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Three hundred and seventeenth meeting.
March 6, 1849. — MONTHLY MEETING.

The PRESIDENT in the chair.

The Vice-President, Mr. Everett, read a letter from Professor Schumacher, of Altona, inclosing printed copies of a communication from the Secretary of the Royal Astronomical Society at London to Lord Palmerston ; also letters from M. Arago and from Baron Humboldt ; touching the position of Professor Schumacher in his connection with the observatory at Altona, and as the publisher of the Astronomische Nachrichten, and the dangers that threaten them in consequence of the disturbed state of the relations between Denmark and the Duchies of Schleswig and Holstein. Whereupon it was unanimously

Resolved, That the American Academy of Arts and Sciences entertains a high opinion of the importance of an observatory at Altona, as a convenient point of communication between countries distant from each other, and of the value of the Astronomische Nachrichten as a medium of intelligence for the whole scientific world ; that it recognizes the great importance of Professor Schumacher's services in connection with the Altona observatory and the publication of the Nachrichten, and would regard as a public misfortune any event which should interrupt his labors, or discourage the generous zeal with which, during a long and honorable career, he has successfully exerted himself for the promotion of astronomical science. .“ Resolved, That a committee be appointed to address a letter to Professor Schumacher, transmitting a certified copy of these proceedings; and that a copy of the letters this evening submitted to the Academy be sent by the committee to the other learned societies and observatories of the United States.”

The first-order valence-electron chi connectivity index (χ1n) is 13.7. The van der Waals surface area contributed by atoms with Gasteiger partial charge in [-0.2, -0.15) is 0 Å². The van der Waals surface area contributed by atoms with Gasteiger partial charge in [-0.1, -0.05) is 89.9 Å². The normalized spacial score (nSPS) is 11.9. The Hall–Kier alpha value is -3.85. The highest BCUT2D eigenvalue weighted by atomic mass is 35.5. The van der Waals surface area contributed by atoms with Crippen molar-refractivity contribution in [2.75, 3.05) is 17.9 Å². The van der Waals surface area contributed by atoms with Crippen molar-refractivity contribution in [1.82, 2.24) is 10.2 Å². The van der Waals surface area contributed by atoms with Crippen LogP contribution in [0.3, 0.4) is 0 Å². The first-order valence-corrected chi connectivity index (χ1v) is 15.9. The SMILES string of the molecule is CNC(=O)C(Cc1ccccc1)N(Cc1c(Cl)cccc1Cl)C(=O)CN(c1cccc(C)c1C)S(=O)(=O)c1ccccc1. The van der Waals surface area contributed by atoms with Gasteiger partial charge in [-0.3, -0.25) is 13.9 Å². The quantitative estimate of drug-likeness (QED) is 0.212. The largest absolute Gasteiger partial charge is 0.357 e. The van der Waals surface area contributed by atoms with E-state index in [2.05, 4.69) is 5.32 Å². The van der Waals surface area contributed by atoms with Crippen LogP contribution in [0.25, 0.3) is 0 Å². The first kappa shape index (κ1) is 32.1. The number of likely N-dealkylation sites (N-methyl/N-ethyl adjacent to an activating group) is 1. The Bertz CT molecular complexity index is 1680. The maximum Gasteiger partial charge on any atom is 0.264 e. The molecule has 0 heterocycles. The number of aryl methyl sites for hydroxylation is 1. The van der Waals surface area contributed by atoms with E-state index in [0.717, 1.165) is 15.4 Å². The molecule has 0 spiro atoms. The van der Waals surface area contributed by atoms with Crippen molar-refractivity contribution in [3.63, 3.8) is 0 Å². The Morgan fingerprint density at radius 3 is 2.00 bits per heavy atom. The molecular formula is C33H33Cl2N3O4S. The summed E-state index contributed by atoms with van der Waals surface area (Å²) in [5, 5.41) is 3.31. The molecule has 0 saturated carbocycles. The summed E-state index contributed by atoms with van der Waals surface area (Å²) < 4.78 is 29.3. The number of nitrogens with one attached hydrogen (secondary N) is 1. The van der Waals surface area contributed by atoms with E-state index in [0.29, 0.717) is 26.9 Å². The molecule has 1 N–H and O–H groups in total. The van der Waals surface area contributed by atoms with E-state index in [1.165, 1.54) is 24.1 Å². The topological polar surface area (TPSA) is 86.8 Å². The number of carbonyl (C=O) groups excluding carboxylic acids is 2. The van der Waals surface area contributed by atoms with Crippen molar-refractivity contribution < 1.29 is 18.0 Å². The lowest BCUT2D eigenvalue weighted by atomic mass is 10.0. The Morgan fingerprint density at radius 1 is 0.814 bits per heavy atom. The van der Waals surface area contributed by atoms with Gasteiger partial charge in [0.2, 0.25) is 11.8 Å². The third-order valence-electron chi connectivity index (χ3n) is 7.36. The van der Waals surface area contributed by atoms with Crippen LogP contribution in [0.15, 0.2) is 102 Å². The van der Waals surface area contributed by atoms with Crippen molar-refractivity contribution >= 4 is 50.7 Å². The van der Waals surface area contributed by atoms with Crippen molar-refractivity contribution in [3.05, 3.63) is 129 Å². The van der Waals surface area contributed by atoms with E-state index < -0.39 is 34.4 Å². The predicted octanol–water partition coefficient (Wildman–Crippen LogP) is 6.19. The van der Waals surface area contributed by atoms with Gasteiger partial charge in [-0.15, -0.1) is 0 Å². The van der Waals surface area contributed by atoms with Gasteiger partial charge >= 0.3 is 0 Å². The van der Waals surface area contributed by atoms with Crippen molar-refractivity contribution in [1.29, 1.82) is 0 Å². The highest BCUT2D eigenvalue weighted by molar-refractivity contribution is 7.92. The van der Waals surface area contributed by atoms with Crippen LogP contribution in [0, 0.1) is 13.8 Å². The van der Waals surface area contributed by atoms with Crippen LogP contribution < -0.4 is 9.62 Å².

Mr. Everett, Professor Peirce, and J. Ingersoll Bowditch were appointed to constitute this committee.

Professor Peirce, after calling attention to a recent communication in Silliman's Journal, on the trisection of angles, exhibited an instrument for this purpose, which was devised many years ago, by the late B. R. Nichols, Esq. He also exhibited the model of another instrument, constructed by Mr. Nichols, for the division of an angle into any number of equal parts.

Professor Peirce also presented the computation of the orbit (elliptical) of Petersen's comet, made by young Safford, now thirteen years of age, showing its period to be 382,000 years. He stated that Safford was employed only fifteen hours in the computation.

Professor Peirce likewise made a communication, in which he gave reasons for his belief that all the comets seen by us are component parts of our solar system, drawn from the fact that their orbits are none of them decidedly hyperbolical. He showed that few comets could enter the solar system except in orbits of a manifestly hyperbolic form, derived from the motion of our system in space.

Three hundred and eighteenth meeting.
April 4, 1849. — MONTHLY MEETING.

The PRESIDENT in the chair.

Mr. Everett read a letter from M. Leverrier, in relation to the discovery of the eighth satellite of Saturn. He also exhibited the comet-medal awarded by the king of Denmark to Miss Mitchell, which had just been received, and presented a printod copy of the correspondence which had been held in relation thereto.